Annuity Training for Systematic Risk, Active Management, and Indexing
Systematic risk is when the value of your investments decreases over a period of time due toeconomic factors and changes in the market that impact your investments. Unsystematic risk onthe other hand, refers to a possible change in price of your investment due to the changing factorsof a specific security, as opposed to the overall economic changes. An
canhelp you reduce systematic risk. Consulting an
can be useful because thesespecialists know how to decrease the risk by diversification or asset allocation. Annuityspecialists go through
where they are taught how to manage and decrease risksfor their clients.
The Handbook of Financial Investments
(2002) by Frank J. Fabozzi: “For commonstocks, several studies suggest that a portfolio size of about 20 randomly selected companies willcompletely eliminate unsystematic risk leaving only systematic risk (
: the first empiricalstudy of this type was by Wayne Wagner and Sheila Lau, “The Effect of Diversification onRisks,”
Financial Analysts Journal
, November-December 1971). In the case of corporate bonds,generally less than 40 corporate issues are needed to eliminate unsystematic risk.”A chart in Fabozzi’s book shows roughly 60% of total risk is 95% eliminated through the (near 100%) elimination of unsystematic risk. This means that an advisor can eliminate close to 60%of a client’s stock market risk by avoiding unsystematic risk.
Active management can be used as a way to reduce risk as well. Active management is a strategythat can be used by an
or manager where the goal is to outperform aninvestment benchmark index by making certain investments. Investors who don’t aspire tooutperform a benchmark index will usually invest in something known as an index fund which isknown as the opposite of active management, passive management. The way an active manageror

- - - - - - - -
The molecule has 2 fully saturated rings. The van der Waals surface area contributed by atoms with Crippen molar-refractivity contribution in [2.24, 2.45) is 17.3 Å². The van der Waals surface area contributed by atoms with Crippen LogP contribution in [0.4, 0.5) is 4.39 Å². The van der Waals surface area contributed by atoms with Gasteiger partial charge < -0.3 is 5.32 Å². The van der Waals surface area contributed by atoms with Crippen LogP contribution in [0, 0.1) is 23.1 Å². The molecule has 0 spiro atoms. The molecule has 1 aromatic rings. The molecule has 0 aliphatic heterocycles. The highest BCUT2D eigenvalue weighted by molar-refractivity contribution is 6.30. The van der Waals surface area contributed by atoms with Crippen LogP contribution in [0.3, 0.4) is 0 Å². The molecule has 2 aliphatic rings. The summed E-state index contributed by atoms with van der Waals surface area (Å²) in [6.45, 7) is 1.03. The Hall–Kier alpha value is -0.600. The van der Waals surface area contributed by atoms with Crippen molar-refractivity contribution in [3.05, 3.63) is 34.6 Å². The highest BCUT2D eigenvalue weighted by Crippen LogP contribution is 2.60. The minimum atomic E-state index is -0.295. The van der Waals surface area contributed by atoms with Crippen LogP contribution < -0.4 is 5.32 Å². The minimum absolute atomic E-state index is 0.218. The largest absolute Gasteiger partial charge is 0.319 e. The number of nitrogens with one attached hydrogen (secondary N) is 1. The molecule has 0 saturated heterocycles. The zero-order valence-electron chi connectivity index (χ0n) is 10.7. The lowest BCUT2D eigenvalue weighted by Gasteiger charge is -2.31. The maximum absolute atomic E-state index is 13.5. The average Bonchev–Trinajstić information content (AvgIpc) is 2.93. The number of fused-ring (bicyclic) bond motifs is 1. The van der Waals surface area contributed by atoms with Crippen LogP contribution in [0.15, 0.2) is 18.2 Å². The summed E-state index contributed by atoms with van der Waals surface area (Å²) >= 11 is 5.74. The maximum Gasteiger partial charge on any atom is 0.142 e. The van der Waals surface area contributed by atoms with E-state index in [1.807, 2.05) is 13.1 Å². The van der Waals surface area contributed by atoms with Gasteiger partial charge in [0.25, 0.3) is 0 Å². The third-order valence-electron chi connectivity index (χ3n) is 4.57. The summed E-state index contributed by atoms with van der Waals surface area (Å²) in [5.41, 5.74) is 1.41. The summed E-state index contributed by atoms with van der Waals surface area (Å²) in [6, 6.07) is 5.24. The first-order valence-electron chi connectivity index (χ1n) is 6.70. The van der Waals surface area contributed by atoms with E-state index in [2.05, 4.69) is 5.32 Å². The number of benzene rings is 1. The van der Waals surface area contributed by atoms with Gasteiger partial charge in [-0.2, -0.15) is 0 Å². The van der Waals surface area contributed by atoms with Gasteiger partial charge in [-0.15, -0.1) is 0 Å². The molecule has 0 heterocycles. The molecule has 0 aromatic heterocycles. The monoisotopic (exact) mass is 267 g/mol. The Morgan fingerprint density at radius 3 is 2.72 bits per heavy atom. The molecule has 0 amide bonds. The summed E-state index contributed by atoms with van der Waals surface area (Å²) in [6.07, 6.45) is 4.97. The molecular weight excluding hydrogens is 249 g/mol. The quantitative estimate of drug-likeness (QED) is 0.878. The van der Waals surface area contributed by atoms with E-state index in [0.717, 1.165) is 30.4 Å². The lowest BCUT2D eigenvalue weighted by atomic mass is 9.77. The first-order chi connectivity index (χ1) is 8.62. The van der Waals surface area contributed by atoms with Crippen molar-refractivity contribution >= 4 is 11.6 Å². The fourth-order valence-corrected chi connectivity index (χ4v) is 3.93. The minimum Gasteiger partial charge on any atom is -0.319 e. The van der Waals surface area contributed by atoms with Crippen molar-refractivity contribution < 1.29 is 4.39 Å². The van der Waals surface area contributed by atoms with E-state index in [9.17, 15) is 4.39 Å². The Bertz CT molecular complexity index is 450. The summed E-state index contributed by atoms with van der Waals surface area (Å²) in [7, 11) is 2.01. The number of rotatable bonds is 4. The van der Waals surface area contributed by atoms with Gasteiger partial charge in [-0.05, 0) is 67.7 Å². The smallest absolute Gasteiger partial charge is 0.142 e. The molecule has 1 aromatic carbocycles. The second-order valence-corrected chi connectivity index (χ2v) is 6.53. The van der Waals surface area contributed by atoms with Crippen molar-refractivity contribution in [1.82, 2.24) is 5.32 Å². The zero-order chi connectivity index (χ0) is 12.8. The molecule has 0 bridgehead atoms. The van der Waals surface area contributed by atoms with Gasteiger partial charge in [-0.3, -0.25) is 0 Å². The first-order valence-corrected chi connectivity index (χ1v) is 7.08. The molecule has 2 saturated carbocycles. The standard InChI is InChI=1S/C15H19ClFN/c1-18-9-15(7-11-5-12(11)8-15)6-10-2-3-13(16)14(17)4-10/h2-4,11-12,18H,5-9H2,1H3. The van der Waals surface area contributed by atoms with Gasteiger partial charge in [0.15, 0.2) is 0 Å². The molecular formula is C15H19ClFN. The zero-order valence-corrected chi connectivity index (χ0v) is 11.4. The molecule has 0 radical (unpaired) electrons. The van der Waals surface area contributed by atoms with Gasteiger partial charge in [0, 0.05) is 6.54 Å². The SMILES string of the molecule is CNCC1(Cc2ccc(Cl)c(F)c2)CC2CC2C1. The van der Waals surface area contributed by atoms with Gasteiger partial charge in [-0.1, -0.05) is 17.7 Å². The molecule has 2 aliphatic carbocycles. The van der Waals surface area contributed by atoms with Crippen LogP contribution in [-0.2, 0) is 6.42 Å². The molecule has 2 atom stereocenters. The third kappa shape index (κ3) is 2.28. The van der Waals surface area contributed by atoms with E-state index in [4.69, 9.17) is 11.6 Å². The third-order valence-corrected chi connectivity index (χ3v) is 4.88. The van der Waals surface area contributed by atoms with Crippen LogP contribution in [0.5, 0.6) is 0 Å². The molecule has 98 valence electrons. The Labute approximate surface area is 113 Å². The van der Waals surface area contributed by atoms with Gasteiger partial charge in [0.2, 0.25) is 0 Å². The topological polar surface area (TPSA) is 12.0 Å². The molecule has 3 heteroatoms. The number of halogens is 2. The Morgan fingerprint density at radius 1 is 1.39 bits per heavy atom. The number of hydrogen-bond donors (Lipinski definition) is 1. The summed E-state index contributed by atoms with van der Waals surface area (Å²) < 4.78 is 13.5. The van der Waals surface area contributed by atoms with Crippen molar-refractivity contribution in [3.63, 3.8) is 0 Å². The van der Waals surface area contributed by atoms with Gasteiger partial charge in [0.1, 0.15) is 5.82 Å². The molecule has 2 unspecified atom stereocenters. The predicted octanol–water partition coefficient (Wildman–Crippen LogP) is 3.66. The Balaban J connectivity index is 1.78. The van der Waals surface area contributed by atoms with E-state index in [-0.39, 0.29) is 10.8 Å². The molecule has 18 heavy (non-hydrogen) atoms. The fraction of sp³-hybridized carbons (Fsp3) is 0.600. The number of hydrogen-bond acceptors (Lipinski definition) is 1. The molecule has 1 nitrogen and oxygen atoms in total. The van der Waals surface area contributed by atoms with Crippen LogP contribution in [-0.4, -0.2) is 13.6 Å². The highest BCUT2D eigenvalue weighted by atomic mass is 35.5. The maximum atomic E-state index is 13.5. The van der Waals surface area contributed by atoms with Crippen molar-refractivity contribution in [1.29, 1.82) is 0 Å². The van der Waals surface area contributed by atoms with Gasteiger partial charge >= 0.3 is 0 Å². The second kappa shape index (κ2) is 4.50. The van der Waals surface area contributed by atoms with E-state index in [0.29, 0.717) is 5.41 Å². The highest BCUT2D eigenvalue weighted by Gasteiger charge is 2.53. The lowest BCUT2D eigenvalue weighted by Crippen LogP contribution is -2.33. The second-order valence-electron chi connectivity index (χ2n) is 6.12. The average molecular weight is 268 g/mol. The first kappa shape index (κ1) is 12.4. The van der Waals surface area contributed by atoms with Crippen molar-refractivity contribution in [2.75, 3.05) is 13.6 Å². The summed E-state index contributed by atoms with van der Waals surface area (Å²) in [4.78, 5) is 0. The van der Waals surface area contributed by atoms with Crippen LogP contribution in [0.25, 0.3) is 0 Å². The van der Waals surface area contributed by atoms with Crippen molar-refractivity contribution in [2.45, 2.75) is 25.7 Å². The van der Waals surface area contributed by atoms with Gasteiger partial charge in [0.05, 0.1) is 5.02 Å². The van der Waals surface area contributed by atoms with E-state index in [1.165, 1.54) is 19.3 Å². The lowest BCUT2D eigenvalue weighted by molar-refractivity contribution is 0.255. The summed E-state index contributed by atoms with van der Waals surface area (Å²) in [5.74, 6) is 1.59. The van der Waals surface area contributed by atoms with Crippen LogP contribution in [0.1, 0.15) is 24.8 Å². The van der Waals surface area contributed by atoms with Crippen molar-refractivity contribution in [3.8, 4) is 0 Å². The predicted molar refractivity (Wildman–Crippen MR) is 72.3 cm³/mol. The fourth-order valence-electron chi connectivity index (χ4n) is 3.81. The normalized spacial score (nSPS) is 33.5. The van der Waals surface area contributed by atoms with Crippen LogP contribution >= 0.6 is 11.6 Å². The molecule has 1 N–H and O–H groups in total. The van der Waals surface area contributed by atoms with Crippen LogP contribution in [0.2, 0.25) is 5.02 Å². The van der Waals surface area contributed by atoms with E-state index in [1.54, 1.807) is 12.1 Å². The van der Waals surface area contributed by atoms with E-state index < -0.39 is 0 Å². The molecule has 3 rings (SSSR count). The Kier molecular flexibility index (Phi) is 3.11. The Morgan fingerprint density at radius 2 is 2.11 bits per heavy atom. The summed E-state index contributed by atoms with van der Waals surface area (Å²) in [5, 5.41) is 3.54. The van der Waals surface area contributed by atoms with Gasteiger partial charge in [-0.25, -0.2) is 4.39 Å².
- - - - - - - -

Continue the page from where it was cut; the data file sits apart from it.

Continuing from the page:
will go about trying to surpass the index is to exploit market inefficienciesby buying undervalued securities or by underselling overvalued securities.
A 2009 study by Morningstar concludes: “while about half of actively managed fundsoutperformed their respective Morningstar indexes,
only 37% did on a risk-, size- and style-adjusted basis
. The numbers are similar for five and 10-year returns.” Funds that performed inthe top 25% over the past three years had much lower risk and volatility than their peers.Understanding indexing is also important for managers and is discussed in many
courses. According to financial advisor William Thatcher, indexing tends to beat activemanagement in top-performing asset classes and loses to active management in the worst- performing asset classes. Thatcher believes “in the best-performing asset classes, index funds arerewarded for purity and active managers are punished for their impurity (many do not stay true toa particular investment style).” Results of Thatcher’s study (1998-2007) show that the benefit of indexing was not consistent over one-year periods. The results of the Thatcher study were